Chefs know this, but when they write recipes they don’t talk about it. It’s a good question to wonder why they don’t share this information. There always seems to be something behind the scenes that we don’t really know about.
Q: What makes Suis Generis live and survive in New Orleans?
EF: I have been wanting a restaurant since I was a kid. I grew up in restaurants, my grandparents had restaurants, I grew up around the Brennan kids, so I used to go into Commander’s Palace when Paul Prudhomme was there, and he would show me stuff. I started cooking around ten, I worked in restaurants as soon as I could, and I met Adrienne Bell, my partner, in Philly. We were both in the restaurant business, and she is also an amazing designer, so we decided to combine our efforts and start a restaurant.
We bought this building, did all the renovations ourselves, and then we were ready to open. Our Occupancy Inspection was scheduled for the Monday after Katrina. We stayed during Katrina, and evacuated after. Then we came back, and we saw that all the restaurants in town had rotten food, and there was a shortage of where people could eat. We knew that all we needed to do was get our Occupancy Inspection finished, and we could open. Of course, getting the inspection with the city was quite difficult during that time, and we were also trying to get our crew back together.
And then...we had a fire. It burnt the second floor of the building. We lived up there, so we not only lost our second floor but also our house. We had to rebuild again, which took us another five years. All in all, it took us 10 years to build and rebuild the restaurant before it ever even opened.
In other words, you have to really want it.
And then, once we opened, we relied on word of mouth. There were other restaurants that opened up at the same time, and they put a lot of money into advertising to get reviews. And they got really good reviews, so there was this upswing of people who started coming to the neighborhood and those restaurants. But, they didn’t really meet the needs of the neighborhood, so once the hype died down, they didn’t survive.
For us, we kept it really under the radar, we built our clientele a little bit each year, and we are still steady rather than packed. Our prices are more geared toward the neighborhood, so we can survive here, and our concept is to be a good fit for those that live around us. We are a neighborhood restaurant for neighborhood people.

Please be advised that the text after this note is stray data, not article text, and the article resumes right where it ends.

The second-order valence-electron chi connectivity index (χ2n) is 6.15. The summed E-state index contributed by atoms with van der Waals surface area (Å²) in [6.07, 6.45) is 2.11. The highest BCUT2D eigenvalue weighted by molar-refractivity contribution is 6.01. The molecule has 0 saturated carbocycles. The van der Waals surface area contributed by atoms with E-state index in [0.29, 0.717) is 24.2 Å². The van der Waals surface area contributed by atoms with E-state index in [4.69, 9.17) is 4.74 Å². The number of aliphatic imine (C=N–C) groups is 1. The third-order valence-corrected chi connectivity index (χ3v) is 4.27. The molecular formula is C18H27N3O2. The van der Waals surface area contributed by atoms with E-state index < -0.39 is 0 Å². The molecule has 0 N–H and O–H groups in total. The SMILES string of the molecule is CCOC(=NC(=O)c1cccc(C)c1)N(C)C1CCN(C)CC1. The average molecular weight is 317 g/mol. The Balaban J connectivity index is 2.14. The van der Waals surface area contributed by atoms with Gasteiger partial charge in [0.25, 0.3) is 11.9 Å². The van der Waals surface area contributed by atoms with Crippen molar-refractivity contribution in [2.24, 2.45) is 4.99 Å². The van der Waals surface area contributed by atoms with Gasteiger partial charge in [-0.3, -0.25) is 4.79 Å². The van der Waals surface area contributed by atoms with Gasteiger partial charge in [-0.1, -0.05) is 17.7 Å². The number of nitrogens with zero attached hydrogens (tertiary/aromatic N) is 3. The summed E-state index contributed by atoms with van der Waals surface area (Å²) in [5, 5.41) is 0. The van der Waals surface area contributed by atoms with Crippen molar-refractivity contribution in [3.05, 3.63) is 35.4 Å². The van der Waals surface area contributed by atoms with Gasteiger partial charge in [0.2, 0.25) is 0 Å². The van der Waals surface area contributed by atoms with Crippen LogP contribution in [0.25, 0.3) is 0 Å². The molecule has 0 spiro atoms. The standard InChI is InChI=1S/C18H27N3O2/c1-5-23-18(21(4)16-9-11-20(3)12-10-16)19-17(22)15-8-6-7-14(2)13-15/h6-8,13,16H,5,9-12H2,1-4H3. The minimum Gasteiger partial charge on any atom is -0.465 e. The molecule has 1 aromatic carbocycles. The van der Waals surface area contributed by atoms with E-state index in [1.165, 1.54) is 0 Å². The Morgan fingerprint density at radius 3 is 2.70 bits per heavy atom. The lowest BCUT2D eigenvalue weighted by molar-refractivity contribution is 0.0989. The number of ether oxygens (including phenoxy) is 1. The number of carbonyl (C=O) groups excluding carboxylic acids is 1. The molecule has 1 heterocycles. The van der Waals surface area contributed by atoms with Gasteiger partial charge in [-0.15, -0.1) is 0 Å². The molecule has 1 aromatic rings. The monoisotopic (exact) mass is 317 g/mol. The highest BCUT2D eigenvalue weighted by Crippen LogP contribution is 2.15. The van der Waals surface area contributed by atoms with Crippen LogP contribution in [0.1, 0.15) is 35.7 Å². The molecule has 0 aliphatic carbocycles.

Also, we never repeat a menu. If I showed you my stack of menus you would be shocked at how rarely we even repeat a dish. Eventually I want to make a cookbook; although, it would have to be huge if I wanted to include all the menus and recipes. Maybe I could just make them super tiny and have around 30 of our previous menus on each page. There are just so many possibilities.
We never run dry with ideas - ideas are the easy part. In fact new ideas hit me constantly and I am always jotting down notes of things to do or new flavor combinations. Plus, my crew is great and we play off of each other with crazy ideas and unusual combinations. We call it ‘Food Evolution’ because certain elements or ingredients carry over to the new dishes as the menu evolves week-to-week. Last night we were talking about doing french toast stuffed whole duck and a savory creme brulee with a spicy fermented pepper paste layer on the bottom so you get the sweet crispy top, savory center, and spicy bit on the bottom! It’s all about layering flavors and adding unique elements throughout the dish. The difficult part is getting enough people in the door that appreciate the crazy things that we do here.
Ernest Foundas is the Executive Chef at Suis Generis, located at 3219 Burgundy Street. They change their menu every week, and have special events such as the Fishing Rodeo and Luaus, so you can follow their updates on their website as well as Facebook and Instagram. If you sign up on the “guest list” on their website you will get a weekly email with the new menu and some detail regarding their ever changing inspirations.
Kelley Crawford is a professor, writer, mentor, dancer, and constant questioner. If you would like to contact Kelley Crawford, you can email her at firstname.lastname@example.org.